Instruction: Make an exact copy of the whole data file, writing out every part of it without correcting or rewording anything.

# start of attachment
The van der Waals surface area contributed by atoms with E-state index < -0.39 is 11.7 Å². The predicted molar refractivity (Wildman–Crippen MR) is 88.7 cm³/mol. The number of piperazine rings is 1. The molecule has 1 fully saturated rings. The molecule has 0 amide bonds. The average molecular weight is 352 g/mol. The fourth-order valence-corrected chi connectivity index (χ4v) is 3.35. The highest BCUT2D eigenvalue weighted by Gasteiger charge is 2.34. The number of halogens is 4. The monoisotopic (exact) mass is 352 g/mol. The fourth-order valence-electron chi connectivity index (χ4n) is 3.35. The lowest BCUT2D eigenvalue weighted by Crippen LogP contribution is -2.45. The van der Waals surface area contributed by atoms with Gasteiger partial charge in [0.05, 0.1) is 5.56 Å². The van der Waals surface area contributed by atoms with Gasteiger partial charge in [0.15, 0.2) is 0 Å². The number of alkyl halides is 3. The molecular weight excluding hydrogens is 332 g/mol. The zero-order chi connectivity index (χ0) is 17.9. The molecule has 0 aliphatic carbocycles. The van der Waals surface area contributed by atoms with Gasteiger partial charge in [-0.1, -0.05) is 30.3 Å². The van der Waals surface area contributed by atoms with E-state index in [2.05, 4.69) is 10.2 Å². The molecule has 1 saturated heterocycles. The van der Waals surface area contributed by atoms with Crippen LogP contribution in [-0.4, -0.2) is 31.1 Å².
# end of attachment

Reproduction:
The van der Waals surface area contributed by atoms with E-state index < -0.39 is 11.7 Å². The predicted molar refractivity (Wildman–Crippen MR) is 88.7 cm³/mol. The number of piperazine rings is 1. The molecule has 1 fully saturated rings. The molecule has 0 amide bonds. The average molecular weight is 352 g/mol. The fourth-order valence-corrected chi connectivity index (χ4v) is 3.35. The highest BCUT2D eigenvalue weighted by Gasteiger charge is 2.34. The number of halogens is 4. The monoisotopic (exact) mass is 352 g/mol. The fourth-order valence-electron chi connectivity index (χ4n) is 3.35. The lowest BCUT2D eigenvalue weighted by Crippen LogP contribution is -2.45. The van der Waals surface area contributed by atoms with Gasteiger partial charge in [0.05, 0.1) is 5.56 Å². The van der Waals surface area contributed by atoms with Gasteiger partial charge in [0.15, 0.2) is 0 Å². The number of alkyl halides is 3. The molecular weight excluding hydrogens is 332 g/mol. The zero-order chi connectivity index (χ0) is 17.9. The molecule has 0 aliphatic carbocycles. The van der Waals surface area contributed by atoms with Gasteiger partial charge in [-0.1, -0.05) is 30.3 Å². The van der Waals surface area contributed by atoms with E-state index in [2.05, 4.69) is 10.2 Å². The molecule has 1 saturated heterocycles. The van der Waals surface area contributed by atoms with Crippen LogP contribution in [-0.4, -0.2) is 31.1 Å².